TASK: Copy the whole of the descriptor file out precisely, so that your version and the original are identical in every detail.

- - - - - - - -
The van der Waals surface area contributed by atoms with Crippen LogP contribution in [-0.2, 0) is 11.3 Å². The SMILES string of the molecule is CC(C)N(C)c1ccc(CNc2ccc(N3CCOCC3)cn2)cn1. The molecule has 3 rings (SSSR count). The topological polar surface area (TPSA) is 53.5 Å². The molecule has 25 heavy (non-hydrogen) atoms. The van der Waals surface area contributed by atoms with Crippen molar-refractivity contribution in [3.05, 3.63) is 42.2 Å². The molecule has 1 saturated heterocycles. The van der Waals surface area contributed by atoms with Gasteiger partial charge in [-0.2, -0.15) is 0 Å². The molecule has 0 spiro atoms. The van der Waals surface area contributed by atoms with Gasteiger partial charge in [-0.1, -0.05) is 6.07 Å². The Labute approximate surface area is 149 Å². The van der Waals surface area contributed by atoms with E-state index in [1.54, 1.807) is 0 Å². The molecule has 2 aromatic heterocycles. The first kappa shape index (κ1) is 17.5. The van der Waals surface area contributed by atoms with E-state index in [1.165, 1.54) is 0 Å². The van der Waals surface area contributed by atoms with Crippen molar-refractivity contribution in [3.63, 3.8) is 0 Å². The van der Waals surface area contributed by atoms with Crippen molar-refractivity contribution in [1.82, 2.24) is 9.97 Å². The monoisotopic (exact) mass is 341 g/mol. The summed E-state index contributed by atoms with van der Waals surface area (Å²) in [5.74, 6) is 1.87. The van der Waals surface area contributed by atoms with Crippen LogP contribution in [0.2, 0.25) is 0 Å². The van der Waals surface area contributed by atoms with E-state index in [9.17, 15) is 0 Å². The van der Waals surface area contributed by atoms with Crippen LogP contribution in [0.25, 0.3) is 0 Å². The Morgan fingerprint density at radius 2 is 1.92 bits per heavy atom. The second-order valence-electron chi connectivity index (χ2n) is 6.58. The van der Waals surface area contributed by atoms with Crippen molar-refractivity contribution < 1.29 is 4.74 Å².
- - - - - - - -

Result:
The van der Waals surface area contributed by atoms with Crippen LogP contribution in [-0.2, 0) is 11.3 Å². The SMILES string of the molecule is CC(C)N(C)c1ccc(CNc2ccc(N3CCOCC3)cn2)cn1. The molecule has 3 rings (SSSR count). The topological polar surface area (TPSA) is 53.5 Å². The molecule has 25 heavy (non-hydrogen) atoms. The van der Waals surface area contributed by atoms with Crippen molar-refractivity contribution in [3.05, 3.63) is 42.2 Å². The molecule has 1 saturated heterocycles. The van der Waals surface area contributed by atoms with Gasteiger partial charge in [-0.2, -0.15) is 0 Å². The molecule has 0 spiro atoms. The van der Waals surface area contributed by atoms with Gasteiger partial charge in [-0.1, -0.05) is 6.07 Å². The Labute approximate surface area is 149 Å². The van der Waals surface area contributed by atoms with E-state index in [1.54, 1.807) is 0 Å². The molecule has 2 aromatic heterocycles. The first kappa shape index (κ1) is 17.5. The van der Waals surface area contributed by atoms with E-state index in [1.165, 1.54) is 0 Å². The van der Waals surface area contributed by atoms with Crippen molar-refractivity contribution in [3.63, 3.8) is 0 Å². The van der Waals surface area contributed by atoms with Crippen molar-refractivity contribution in [1.82, 2.24) is 9.97 Å². The monoisotopic (exact) mass is 341 g/mol. The summed E-state index contributed by atoms with van der Waals surface area (Å²) in [5.74, 6) is 1.87. The van der Waals surface area contributed by atoms with Crippen LogP contribution in [0.2, 0.25) is 0 Å². The van der Waals surface area contributed by atoms with E-state index in [9.17, 15) is 0 Å². The van der Waals surface area contributed by atoms with Crippen LogP contribution in [0.25, 0.3) is 0 Å². The Morgan fingerprint density at radius 2 is 1.92 bits per heavy atom. The second-order valence-electron chi connectivity index (χ2n) is 6.58. The van der Waals surface area contributed by atoms with Crippen molar-refractivity contribution < 1.29 is 4.74 Å².